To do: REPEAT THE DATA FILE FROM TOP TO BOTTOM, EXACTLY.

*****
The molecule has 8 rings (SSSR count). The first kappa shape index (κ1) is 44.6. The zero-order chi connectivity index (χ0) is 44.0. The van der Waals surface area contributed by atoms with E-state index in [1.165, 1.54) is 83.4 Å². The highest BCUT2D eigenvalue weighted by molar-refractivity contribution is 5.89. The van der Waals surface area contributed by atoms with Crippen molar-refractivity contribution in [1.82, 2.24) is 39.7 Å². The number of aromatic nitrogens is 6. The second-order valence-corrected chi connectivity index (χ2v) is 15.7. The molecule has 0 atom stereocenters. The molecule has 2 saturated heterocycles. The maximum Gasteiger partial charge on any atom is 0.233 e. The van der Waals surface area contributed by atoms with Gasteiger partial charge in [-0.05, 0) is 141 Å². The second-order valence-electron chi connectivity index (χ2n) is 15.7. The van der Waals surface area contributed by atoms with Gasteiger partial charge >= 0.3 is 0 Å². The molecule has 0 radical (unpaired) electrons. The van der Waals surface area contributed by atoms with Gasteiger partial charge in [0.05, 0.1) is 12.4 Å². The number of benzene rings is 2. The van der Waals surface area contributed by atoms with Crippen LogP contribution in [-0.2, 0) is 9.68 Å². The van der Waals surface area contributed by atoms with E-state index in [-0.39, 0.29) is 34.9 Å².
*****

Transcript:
The molecule has 8 rings (SSSR count). The first kappa shape index (κ1) is 44.6. The zero-order chi connectivity index (χ0) is 44.0. The van der Waals surface area contributed by atoms with E-state index in [1.165, 1.54) is 83.4 Å². The highest BCUT2D eigenvalue weighted by molar-refractivity contribution is 5.89. The van der Waals surface area contributed by atoms with Crippen molar-refractivity contribution in [1.82, 2.24) is 39.7 Å². The number of aromatic nitrogens is 6. The second-order valence-corrected chi connectivity index (χ2v) is 15.7. The molecule has 0 atom stereocenters. The molecule has 2 saturated heterocycles. The maximum Gasteiger partial charge on any atom is 0.233 e. The van der Waals surface area contributed by atoms with Gasteiger partial charge in [-0.05, 0) is 141 Å². The second-order valence-electron chi connectivity index (χ2n) is 15.7. The van der Waals surface area contributed by atoms with Gasteiger partial charge >= 0.3 is 0 Å². The molecule has 0 radical (unpaired) electrons. The van der Waals surface area contributed by atoms with Gasteiger partial charge in [0.05, 0.1) is 12.4 Å². The number of benzene rings is 2. The van der Waals surface area contributed by atoms with Crippen LogP contribution in [-0.2, 0) is 9.68 Å². The van der Waals surface area contributed by atoms with E-state index in [-0.39, 0.29) is 34.9 Å².